Don’t Have Enough Money? Blame your Grandparents.

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Dennise Williams


Have you heard the saying that you are the average of the 5 people that you spend the most time with?  Well, have you then heard that the reason you chose those five persons to spend time with is because they make you feel good because they remind you of your family?  And so your current family structure was probably influenced by the decisions of your grandparents.  Now if you are coming from a wealthy family, great.  That means the 5 people you spend time with probably also have exposure to wealth.  If not, then are you ready to be the first generation of wealth?  Are you ready to hang out with people who have created wealth? Does that prospect make you excited or uncomfortable?  Is it that you may have money or access to money but still hang out with the same friends and family that don’t have money?  Is it possible that you could have more money, better ideas, more access to wealth if you included financially smart people in the group you hang out with?


Dragos Roua, personal development coach noted research from www.Wilson

that stated, “From the moment a child is born into a wealthy family, their parents’ spending habits determine if they, too, will be in a high income bracket as an adult. It stems from how wealthy parents spend money compared to their low-income counterparts: where low-income families focus on immediate needs, such as food and transportation, rich families invest more on future-oriented purchases that will ensure their wellbeing.”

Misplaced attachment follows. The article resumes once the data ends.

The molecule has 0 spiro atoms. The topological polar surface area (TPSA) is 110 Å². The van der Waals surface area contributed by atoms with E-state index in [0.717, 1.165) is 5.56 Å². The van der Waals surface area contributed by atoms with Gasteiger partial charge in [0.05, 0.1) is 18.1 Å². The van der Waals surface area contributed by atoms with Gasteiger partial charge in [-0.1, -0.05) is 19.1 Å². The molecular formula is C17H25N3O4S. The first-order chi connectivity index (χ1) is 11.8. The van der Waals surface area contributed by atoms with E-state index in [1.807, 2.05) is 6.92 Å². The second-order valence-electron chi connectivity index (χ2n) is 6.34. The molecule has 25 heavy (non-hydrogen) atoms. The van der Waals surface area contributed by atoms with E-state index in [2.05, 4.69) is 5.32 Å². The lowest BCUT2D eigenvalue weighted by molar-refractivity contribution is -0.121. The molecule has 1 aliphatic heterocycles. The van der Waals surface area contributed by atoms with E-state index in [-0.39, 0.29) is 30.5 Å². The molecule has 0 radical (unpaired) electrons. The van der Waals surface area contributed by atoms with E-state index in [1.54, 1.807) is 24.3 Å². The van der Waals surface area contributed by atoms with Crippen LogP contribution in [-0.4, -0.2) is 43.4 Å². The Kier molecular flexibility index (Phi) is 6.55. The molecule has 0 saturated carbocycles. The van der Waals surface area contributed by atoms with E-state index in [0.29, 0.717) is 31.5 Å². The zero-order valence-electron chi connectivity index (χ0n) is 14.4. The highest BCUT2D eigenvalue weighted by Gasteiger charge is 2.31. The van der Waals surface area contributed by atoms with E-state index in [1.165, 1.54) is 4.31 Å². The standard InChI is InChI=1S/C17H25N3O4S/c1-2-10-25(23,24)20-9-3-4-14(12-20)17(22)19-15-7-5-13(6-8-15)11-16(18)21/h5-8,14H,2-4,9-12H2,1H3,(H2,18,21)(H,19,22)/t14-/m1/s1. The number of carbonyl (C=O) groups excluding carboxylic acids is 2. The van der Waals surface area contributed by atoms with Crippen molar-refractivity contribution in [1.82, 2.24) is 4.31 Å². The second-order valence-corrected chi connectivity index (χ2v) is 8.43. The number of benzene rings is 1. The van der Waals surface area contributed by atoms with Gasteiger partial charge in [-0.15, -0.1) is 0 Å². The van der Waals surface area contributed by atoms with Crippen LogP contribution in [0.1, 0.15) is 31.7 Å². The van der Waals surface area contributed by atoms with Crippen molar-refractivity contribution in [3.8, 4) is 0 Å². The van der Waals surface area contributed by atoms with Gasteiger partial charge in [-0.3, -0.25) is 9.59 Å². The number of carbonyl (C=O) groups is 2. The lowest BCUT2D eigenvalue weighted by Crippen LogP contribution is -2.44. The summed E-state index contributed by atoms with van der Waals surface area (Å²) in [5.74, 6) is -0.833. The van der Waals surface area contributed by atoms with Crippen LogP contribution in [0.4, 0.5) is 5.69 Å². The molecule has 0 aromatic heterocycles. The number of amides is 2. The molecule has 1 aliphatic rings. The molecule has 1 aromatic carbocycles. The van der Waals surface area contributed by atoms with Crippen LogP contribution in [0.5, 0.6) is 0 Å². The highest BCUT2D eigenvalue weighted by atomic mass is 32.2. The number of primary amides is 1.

Roua goes on to state, “Because when you’re poor (or even in an average family) your focus on immediate needs simply blocks the habit of creating and maintaining long term investments.”


So what does that have to do with the people you hang out with?  Well, according to Roau, we have a mental block to overcome your initial, family bound, wealth level. Every attempt to go beyond that level will eventually end with an even bigger swing back, sometimes throwing the subject into poverty, as a form of “punishment” for going overboard.


Hmmmm….does that sound like you or not? If you have made it financially, do you feel guilty?  And if you have a few extra dollars in your possession do you feel compelled to rescue a family member or friend in need?  Or are you the family member or friend that everyone comes to for a loan? Does that impact how you invest and save (or don’t invest or save)?


So let’s say you are ready for a change.  What can you do?  How do you improve the quality of finanical conversations that you have on a regular basis?  According to Roua, what follows is a list of actionable approaches, that, combined, can lessen the tension of that inner conflicts generated by early childhood conditioning.


In a very short list, here they are:


  • Meditate on abundance
  • Build the saving habit
  • Build your own assets
  • Start and keep investing
  • Stop judging people by the amount of money they make
  • Forgive your parents or grandparents, it’s not their fault


Let me also add that attending conferences such as the Fabulous Life Conference in May or the many workshops put on by the Jamaica Stock Exchange or your favourite financial institution may also open the doors for your to hang out with like minded people who want to improve their standard of living.


It’s always good to reach out and build the right team to take you where you need to go.

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